SATELLITES, a nationwide radar network and the world's most powerful general purpose computer are part of the Meteorological Office's weather prediction system.
But the Met Office has a rival capable of greater accuracy in forecasting thunderstorms and flash floods . . . a rain gauge, not dissimilar to the type used by thousands of primary schools throughout the country.
The Met Office's current flood warning system, Frontiers, provides forecasts up to six hours ahead, but the radar scans areas five kilometres square, often too large to pick up small thunderstorms like those that left large swaths of southern England under water earlier this month.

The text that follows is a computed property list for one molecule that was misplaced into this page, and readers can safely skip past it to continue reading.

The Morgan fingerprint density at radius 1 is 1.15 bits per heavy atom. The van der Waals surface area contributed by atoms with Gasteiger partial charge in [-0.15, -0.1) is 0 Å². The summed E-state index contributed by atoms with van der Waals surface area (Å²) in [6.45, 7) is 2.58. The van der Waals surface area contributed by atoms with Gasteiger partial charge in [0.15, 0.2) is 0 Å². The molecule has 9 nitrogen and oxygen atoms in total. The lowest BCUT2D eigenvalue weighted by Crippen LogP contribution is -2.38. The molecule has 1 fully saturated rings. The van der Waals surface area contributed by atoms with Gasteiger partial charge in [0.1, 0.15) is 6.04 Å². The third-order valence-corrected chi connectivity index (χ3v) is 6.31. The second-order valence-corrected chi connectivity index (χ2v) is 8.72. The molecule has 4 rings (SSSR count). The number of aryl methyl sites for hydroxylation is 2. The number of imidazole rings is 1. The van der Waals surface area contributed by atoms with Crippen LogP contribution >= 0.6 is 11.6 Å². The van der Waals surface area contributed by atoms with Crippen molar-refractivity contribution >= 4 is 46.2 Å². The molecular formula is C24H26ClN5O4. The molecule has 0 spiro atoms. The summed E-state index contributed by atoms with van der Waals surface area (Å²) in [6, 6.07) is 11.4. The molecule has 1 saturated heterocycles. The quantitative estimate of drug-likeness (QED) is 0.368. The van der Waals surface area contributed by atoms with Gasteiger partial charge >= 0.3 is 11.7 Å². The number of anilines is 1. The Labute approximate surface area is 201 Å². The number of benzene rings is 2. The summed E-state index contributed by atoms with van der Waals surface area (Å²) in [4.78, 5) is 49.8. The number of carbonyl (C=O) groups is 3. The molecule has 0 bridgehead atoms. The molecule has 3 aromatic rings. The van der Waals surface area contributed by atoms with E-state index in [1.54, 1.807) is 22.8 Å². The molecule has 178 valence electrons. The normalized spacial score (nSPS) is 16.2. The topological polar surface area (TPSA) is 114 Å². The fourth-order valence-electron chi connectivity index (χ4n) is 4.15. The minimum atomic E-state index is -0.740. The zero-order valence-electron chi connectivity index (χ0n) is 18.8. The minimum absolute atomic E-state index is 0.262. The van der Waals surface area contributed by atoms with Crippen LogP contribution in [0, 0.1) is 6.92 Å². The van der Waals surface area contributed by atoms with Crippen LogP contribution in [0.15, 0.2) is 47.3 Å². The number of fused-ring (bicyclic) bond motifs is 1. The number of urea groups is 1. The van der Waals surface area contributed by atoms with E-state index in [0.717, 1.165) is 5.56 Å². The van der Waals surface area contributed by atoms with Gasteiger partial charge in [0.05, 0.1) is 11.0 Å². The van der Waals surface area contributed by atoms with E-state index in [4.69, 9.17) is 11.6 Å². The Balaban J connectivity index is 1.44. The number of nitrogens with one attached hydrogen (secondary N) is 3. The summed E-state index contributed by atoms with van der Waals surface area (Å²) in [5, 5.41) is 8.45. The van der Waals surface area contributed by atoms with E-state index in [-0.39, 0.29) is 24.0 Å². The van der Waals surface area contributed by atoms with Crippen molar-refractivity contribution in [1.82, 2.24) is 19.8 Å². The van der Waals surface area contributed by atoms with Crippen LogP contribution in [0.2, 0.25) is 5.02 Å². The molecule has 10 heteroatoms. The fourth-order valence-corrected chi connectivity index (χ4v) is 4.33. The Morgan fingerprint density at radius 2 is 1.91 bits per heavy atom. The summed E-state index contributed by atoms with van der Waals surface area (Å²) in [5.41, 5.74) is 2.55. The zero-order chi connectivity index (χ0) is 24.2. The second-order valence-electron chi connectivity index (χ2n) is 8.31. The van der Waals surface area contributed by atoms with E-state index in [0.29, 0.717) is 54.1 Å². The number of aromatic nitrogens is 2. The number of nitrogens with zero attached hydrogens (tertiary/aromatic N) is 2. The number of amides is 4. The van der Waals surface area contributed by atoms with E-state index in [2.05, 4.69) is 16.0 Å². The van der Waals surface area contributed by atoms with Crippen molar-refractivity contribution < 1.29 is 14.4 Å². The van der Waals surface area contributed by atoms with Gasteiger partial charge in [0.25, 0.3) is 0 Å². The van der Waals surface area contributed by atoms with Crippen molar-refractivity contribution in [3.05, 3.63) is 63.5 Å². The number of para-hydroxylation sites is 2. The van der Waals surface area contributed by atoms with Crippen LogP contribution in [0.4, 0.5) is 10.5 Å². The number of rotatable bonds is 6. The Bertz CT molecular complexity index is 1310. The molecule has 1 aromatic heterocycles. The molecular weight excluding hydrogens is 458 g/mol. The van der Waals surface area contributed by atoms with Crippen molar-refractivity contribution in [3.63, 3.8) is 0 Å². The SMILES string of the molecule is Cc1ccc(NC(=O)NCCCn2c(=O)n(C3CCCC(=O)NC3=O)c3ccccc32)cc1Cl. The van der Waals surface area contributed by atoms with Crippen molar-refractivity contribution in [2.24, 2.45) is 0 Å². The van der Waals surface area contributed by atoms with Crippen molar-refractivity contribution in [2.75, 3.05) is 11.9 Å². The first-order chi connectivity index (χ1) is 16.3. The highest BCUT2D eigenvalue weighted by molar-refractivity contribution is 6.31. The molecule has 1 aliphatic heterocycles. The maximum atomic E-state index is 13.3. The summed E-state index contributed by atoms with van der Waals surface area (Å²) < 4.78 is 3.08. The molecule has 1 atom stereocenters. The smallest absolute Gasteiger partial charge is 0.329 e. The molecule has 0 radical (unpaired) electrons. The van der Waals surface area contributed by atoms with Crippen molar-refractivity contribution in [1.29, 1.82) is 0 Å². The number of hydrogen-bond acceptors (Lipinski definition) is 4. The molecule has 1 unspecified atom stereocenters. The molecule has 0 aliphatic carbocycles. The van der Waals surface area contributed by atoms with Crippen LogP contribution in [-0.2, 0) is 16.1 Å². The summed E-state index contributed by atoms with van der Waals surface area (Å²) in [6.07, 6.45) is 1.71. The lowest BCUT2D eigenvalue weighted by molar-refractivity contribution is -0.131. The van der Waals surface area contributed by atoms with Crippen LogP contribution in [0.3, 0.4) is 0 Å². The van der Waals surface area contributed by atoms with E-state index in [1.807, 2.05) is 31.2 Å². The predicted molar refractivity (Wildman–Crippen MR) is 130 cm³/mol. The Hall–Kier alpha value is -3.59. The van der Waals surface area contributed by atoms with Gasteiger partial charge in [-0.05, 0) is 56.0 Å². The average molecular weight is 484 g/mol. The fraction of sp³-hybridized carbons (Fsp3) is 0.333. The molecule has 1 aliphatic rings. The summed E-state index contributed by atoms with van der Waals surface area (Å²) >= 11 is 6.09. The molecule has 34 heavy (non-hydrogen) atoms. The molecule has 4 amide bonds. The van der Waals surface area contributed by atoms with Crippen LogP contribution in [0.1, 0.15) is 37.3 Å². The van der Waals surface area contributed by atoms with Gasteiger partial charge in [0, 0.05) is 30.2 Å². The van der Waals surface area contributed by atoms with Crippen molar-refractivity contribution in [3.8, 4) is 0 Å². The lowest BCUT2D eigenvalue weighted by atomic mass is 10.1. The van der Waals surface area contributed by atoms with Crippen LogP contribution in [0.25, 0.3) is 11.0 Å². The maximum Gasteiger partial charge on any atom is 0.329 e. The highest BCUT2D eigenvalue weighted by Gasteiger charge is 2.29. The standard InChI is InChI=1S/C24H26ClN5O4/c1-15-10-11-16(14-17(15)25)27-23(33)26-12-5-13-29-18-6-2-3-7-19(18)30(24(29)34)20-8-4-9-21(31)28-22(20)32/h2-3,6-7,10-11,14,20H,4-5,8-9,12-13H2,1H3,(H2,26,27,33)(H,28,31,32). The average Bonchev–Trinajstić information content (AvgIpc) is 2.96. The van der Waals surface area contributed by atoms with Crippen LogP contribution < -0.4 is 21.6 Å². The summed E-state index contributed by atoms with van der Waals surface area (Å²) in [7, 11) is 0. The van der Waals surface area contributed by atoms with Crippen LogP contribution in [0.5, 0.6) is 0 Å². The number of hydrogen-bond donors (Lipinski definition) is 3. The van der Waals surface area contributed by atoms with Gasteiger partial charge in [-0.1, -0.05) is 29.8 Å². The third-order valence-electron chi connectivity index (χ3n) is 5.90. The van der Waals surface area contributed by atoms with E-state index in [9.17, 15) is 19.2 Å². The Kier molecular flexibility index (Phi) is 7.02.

The National Rivers Authority flood centre for London has found it inferior under certain circumstances to a rival and more basic system that uses traditional water gauges.
Bryony May, flood warning hydrologist at the NRA Thames Region Flood Warning Centre, said: 'We don't find Frontiers very reliable for predicting thunderstorms. It can often be misleading and is unable to pick them out.'
Instead a system devised by the Institute of Hydrology in Wallingford, Oxfordshire, which uses water gauges, is proving more successful.
Dr Duncan Reed, of the IoH's flood section, said: 'Conventional rain gauges are better at measuring the intensity of rainfall than radar.'
A Met Office spokesman, Barry Parker, conceded that 'small-scale rain storms' sometimes slipped through the radar network.
'We would love to have rain gauges all over the country but it would be too expensive.'Reuse content